You are reading the article Let’s Talk About Sex, In The Dark updated in December 2023 on the website Daihoichemgio.com. We hope that the information we have shared is helpful to you. If you find the content interesting and meaningful, please share it with your friends and continue to follow and support us for the latest updates. Suggested January 2024 Let’s Talk About Sex, In The DarkLet’s Talk about Sex, in the Dark BU event welcomes frank questions about sex, sexuality
Sophie Godley says “‘the sex talk’ needs to be banished” and replaced with a conversation that starts early and repeats often. Photo by Nailya Maxyutova (COM’14)
For some reason, difficult conversations flow more smoothly in the dark.
At least, that’s what organizers of tonight’s Sex in the Dark: A Glow-in-the-Dark Sexpert Panel are counting on as they turn down the lights in Jacob Sleeper Auditorium so that attendees can freely ask their most intimate sex and relationship questions. Glowing paraphernalia like sunglasses and necklaces will be given out to brighten the atmosphere and turn a sometimes embarrassing or uncomfortable conversation into a more festive one.
Wellness & Prevention Services organized the event, which features sexperts Sophie Godley (SPH’15), a School of Public Health clinical assistant professor; Teri Aronowitz, a Student Health Services (SHS) nurse practitioner, a Sargent College adjunct clinical assistant professor, and a School of Medicine assistant professor; Mark Weber, an SHS senior staff physician; and Elizabeth Boskey, a College of Arts & Sciences lecturer in psychology and women’s, gender, and sexuality studies.
Godley spoke with BU Today about some common misconceptions about sex, consent, and why “the sex talk” needs a 21st-century overhaul.BU Today: Why is Boston University hosting this event?
Godley: These types of events send the message that a lot of us are concerned about, interested in, and support healthy sexuality for our students. This is an important part of being a college student, and there are a lot of people here who want to help you navigate this.Why did organizers decide to cut the lights?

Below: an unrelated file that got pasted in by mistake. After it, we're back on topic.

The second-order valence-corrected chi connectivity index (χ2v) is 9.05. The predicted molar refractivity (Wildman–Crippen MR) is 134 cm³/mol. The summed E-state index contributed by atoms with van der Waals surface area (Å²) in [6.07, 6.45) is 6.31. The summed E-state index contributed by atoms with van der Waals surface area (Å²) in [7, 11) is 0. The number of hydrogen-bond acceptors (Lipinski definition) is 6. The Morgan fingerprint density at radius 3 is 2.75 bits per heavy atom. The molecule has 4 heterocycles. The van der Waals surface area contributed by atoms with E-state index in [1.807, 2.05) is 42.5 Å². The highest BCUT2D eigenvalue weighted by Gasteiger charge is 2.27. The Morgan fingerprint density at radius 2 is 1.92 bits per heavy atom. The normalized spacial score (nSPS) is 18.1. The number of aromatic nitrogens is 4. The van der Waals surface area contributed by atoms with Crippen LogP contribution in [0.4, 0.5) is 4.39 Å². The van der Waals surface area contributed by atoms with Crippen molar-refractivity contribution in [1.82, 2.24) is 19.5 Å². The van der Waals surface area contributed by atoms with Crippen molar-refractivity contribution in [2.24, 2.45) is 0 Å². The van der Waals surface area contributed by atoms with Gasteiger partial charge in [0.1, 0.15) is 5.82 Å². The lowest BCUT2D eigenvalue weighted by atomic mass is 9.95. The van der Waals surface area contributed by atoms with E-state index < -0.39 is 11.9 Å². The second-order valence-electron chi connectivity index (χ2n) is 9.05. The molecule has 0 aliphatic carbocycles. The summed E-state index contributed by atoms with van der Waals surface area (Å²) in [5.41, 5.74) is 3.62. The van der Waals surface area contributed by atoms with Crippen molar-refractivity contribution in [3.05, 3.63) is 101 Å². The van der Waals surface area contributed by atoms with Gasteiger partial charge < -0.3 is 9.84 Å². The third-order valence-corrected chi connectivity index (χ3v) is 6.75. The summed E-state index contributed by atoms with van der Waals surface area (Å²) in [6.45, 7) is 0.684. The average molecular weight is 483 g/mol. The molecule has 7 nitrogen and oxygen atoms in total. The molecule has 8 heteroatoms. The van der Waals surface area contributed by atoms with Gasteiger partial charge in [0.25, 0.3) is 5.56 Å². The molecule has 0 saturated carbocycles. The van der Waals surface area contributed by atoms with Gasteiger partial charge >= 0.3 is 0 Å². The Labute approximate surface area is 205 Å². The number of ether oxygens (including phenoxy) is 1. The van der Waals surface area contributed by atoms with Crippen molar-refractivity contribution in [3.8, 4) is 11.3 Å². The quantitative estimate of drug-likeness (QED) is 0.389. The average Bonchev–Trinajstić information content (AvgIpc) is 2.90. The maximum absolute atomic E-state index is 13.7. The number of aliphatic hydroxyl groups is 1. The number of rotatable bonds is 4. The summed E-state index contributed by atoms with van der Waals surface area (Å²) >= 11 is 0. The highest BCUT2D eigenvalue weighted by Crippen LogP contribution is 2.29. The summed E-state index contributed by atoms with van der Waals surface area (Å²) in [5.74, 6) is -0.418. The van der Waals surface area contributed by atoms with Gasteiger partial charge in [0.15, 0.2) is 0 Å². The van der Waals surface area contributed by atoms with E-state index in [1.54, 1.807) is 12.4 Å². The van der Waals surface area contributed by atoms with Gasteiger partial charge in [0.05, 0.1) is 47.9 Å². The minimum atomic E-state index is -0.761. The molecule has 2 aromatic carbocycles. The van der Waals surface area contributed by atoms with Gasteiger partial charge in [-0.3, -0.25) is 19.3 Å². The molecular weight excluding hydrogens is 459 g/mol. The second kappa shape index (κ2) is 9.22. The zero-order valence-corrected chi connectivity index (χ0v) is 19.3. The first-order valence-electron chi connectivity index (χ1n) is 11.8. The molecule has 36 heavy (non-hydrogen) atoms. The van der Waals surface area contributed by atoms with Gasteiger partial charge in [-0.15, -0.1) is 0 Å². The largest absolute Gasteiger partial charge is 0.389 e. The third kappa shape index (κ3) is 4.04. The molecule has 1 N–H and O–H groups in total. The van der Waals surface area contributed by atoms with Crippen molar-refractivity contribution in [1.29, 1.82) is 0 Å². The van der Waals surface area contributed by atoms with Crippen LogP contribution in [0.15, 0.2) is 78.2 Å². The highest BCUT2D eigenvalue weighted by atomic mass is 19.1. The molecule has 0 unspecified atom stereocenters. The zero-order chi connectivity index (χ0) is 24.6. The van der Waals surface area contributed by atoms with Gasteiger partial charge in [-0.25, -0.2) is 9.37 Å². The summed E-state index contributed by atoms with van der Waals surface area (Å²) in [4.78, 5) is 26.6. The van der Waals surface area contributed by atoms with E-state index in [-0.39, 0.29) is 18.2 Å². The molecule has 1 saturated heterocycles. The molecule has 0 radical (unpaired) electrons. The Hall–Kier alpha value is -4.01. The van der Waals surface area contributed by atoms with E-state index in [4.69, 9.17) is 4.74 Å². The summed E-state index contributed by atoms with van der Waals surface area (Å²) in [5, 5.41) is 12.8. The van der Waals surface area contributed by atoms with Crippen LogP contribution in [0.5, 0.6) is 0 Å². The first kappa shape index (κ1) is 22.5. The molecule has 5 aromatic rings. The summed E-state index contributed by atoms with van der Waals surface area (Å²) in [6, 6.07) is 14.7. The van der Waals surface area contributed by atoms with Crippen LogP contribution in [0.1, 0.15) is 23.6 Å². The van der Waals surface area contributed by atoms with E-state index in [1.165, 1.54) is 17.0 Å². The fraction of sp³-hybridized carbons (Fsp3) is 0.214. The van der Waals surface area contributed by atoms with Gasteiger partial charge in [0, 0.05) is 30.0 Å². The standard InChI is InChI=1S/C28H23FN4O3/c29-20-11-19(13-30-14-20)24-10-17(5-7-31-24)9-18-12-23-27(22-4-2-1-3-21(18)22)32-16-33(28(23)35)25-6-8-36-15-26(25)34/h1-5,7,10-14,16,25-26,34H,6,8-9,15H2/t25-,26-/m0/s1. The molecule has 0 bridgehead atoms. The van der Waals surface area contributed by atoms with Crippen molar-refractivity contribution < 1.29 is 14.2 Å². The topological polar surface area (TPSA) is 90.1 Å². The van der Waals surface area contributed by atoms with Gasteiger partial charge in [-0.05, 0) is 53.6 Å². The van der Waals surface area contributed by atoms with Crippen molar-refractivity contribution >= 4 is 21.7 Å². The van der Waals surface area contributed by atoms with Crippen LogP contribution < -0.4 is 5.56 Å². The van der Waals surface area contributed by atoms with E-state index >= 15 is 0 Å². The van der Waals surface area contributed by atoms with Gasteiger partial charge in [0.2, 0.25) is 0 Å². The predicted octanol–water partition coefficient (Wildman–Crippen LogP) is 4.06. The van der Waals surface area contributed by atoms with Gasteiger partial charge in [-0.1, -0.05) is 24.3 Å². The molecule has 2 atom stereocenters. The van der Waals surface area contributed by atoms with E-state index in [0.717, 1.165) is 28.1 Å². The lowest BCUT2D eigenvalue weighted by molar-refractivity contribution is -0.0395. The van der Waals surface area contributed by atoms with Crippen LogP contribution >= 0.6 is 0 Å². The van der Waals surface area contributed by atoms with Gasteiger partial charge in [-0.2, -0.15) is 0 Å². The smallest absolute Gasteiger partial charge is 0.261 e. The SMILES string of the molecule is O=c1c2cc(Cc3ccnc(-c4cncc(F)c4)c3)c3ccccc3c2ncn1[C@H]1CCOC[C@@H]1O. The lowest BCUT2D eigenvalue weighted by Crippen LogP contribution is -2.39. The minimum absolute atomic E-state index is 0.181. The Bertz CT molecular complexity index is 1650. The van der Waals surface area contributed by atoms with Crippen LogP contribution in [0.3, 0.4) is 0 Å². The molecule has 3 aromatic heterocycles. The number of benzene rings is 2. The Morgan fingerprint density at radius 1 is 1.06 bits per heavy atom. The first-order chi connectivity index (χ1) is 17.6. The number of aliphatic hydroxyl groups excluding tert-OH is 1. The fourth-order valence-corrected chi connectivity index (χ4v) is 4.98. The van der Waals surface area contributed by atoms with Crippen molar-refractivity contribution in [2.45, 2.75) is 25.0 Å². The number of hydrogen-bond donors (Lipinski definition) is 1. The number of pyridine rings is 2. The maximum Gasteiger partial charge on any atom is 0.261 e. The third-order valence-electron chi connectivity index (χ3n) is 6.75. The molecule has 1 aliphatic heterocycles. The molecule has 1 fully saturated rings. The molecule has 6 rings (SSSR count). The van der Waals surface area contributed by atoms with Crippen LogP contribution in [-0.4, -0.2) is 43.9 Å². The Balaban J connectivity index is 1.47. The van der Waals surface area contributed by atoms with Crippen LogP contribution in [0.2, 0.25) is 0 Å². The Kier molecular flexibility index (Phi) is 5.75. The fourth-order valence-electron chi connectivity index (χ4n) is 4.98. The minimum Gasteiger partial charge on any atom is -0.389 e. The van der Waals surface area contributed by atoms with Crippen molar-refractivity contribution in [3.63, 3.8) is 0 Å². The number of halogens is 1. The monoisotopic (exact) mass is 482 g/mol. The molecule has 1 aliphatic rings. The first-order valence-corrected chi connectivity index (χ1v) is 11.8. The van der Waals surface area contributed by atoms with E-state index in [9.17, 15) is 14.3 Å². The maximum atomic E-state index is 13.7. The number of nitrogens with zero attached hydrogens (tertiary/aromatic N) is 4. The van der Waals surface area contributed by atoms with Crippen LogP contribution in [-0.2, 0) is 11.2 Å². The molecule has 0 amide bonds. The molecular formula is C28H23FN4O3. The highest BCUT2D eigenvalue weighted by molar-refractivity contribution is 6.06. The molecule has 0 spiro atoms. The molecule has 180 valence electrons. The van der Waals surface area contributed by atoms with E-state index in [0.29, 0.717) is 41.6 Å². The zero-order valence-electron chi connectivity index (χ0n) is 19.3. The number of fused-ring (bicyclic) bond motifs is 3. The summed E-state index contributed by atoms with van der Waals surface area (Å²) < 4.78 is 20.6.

Most of us didn’t grow up in a culture or a community where sex and sexuality were talked about at the breakfast table. It’s an acknowledgement that this might be something that people are uncomfortable about or may have some trepidation about asking honest questions.
The other thing is that it just makes it more fun. I love that about it, because so much of what’s wrong with sex education in this country is that it’s based on fear and it’s based on shame, so adding a playful element is wonderful. I’d much rather have people hearing about sex and sexuality and getting to ask their questions in an environment of enjoyment instead of an environment of fear.What are some of students’ common misconceptions about sex?
Sadly, we do get a lot of questions indicating there’s a fair amount of sex happening that’s not terribly enjoyable, particularly for women. We haven’t done enough in our communities or in our homes to educate young people about what it is that they want to get out of their sex and sexuality, how to go about asking for that, and how to have a voice.
I blame a lot of this on the influx of pornography. People have wild misperceptions about what sex is and what it should look like. They’re pretty disappointed when the reality hits and it’s not the mind-blowing, extremely loud, ridiculous orgasm that you see on pornography, which of course is fake. So how do we get down to authentic sex and sexuality, and what does that look like and what does it feel like? Students have a lot of questions about that. And then there’s always common misperceptions, both over- and underestimation, of the risks of sex and sexuality.Could you elaborate on that?
Students get very concerned about human papillomavirus (HPV), but we don’t talk as much about chlamydia. We should be talking a lot about chlamydia. People hear that they have an abnormal pap smear and their very next thought is that they’re going to die of cervical cancer. HPV is very prevalent. Most of the time it’s not going to lead to cervical cancer. Unfortunately, there’s so much miseducation about it that I think sometimes we terrify people. I don’t think there’s a lot of good gained from that.Do you feel there’s a clear understanding among students about sexual consent?
I think so. One of the things we have to change culturally is that consent is too low of a bar. We should be going for enthusiasm. Consent isn’t sufficient. It shouldn’t just be, ‘Yeah, I agree.’ ‘Then good, I’m not raping you.’ That’s not enough. It should really feel worth it. There should be some enthusiasm there. We have to stop setting up young men and young women with these crazy roles that they think they’re supposed to play, and instead make room for some true sexual exploration. There just needs to be less of this expectation that all men are terrible and they’re going to try to get this from you. And there needs to be less of an anticipation that all young women should be saying, ‘No,’ and don’t really want to have sex. And that if they do, then there’s something wrong with them.You were on a panel for a similar BU event last February. Were there any surprises or common themes that emerged in students’ questions?